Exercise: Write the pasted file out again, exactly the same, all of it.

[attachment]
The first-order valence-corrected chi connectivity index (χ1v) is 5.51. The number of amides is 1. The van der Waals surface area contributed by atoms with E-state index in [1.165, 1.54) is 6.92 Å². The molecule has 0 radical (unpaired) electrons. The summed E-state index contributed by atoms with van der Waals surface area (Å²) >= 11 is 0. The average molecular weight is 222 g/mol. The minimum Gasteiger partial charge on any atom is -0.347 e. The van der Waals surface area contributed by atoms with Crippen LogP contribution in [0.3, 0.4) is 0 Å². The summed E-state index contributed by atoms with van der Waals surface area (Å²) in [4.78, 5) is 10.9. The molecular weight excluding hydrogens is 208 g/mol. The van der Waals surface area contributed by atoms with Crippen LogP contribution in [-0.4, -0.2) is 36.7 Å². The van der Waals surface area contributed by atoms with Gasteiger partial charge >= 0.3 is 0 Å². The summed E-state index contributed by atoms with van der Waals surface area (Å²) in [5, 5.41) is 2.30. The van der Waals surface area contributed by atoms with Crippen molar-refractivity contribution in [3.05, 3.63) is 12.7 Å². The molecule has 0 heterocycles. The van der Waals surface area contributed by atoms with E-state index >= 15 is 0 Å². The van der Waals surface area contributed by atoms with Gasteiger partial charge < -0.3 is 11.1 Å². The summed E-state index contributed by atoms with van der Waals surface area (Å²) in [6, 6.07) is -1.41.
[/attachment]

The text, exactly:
The first-order valence-corrected chi connectivity index (χ1v) is 5.51. The number of amides is 1. The van der Waals surface area contributed by atoms with E-state index in [1.165, 1.54) is 6.92 Å². The molecule has 0 radical (unpaired) electrons. The summed E-state index contributed by atoms with van der Waals surface area (Å²) >= 11 is 0. The average molecular weight is 222 g/mol. The minimum Gasteiger partial charge on any atom is -0.347 e. The van der Waals surface area contributed by atoms with Crippen LogP contribution in [0.3, 0.4) is 0 Å². The summed E-state index contributed by atoms with van der Waals surface area (Å²) in [4.78, 5) is 10.9. The molecular weight excluding hydrogens is 208 g/mol. The van der Waals surface area contributed by atoms with Crippen LogP contribution in [-0.4, -0.2) is 36.7 Å². The van der Waals surface area contributed by atoms with Gasteiger partial charge >= 0.3 is 0 Å². The summed E-state index contributed by atoms with van der Waals surface area (Å²) in [5, 5.41) is 2.30. The van der Waals surface area contributed by atoms with Crippen molar-refractivity contribution in [3.05, 3.63) is 12.7 Å². The molecule has 0 heterocycles. The van der Waals surface area contributed by atoms with E-state index >= 15 is 0 Å². The van der Waals surface area contributed by atoms with Gasteiger partial charge < -0.3 is 11.1 Å². The summed E-state index contributed by atoms with van der Waals surface area (Å²) in [6, 6.07) is -1.41.